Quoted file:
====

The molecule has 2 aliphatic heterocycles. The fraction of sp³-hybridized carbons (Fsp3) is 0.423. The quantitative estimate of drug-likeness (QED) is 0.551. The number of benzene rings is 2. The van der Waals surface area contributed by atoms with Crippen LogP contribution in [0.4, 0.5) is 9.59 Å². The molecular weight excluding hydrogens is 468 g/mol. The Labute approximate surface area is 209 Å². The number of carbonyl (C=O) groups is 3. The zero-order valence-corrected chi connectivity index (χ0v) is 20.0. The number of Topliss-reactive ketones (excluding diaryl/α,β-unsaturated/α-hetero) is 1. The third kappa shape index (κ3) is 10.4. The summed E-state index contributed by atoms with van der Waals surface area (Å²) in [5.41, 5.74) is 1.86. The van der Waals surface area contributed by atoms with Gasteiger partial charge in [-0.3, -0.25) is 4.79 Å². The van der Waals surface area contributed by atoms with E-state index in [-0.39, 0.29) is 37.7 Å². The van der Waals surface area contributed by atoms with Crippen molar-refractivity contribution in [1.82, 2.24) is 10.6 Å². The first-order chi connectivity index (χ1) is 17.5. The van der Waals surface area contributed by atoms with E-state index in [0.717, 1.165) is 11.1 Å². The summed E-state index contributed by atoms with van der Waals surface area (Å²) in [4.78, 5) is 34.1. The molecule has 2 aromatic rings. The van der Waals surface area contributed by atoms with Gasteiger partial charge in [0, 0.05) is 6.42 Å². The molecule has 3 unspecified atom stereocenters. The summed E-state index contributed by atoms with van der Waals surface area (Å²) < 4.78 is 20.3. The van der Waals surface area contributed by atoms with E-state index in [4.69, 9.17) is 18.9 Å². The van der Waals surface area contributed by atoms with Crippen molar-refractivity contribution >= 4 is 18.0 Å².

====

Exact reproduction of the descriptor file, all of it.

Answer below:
The molecule has 2 aliphatic heterocycles. The fraction of sp³-hybridized carbons (Fsp3) is 0.423. The quantitative estimate of drug-likeness (QED) is 0.551. The number of benzene rings is 2. The van der Waals surface area contributed by atoms with Crippen LogP contribution in [0.4, 0.5) is 9.59 Å². The molecular weight excluding hydrogens is 468 g/mol. The Labute approximate surface area is 209 Å². The number of carbonyl (C=O) groups is 3. The zero-order valence-corrected chi connectivity index (χ0v) is 20.0. The number of Topliss-reactive ketones (excluding diaryl/α,β-unsaturated/α-hetero) is 1. The third kappa shape index (κ3) is 10.4. The summed E-state index contributed by atoms with van der Waals surface area (Å²) in [5.41, 5.74) is 1.86. The van der Waals surface area contributed by atoms with Gasteiger partial charge in [-0.3, -0.25) is 4.79 Å². The van der Waals surface area contributed by atoms with E-state index in [-0.39, 0.29) is 37.7 Å². The van der Waals surface area contributed by atoms with Crippen molar-refractivity contribution in [1.82, 2.24) is 10.6 Å². The first-order chi connectivity index (χ1) is 17.5. The van der Waals surface area contributed by atoms with E-state index in [0.717, 1.165) is 11.1 Å². The summed E-state index contributed by atoms with van der Waals surface area (Å²) in [4.78, 5) is 34.1. The molecule has 2 aromatic rings. The van der Waals surface area contributed by atoms with Gasteiger partial charge in [0, 0.05) is 6.42 Å². The molecule has 3 unspecified atom stereocenters. The summed E-state index contributed by atoms with van der Waals surface area (Å²) < 4.78 is 20.3. The van der Waals surface area contributed by atoms with E-state index in [4.69, 9.17) is 18.9 Å². The van der Waals surface area contributed by atoms with Crippen molar-refractivity contribution >= 4 is 18.0 Å².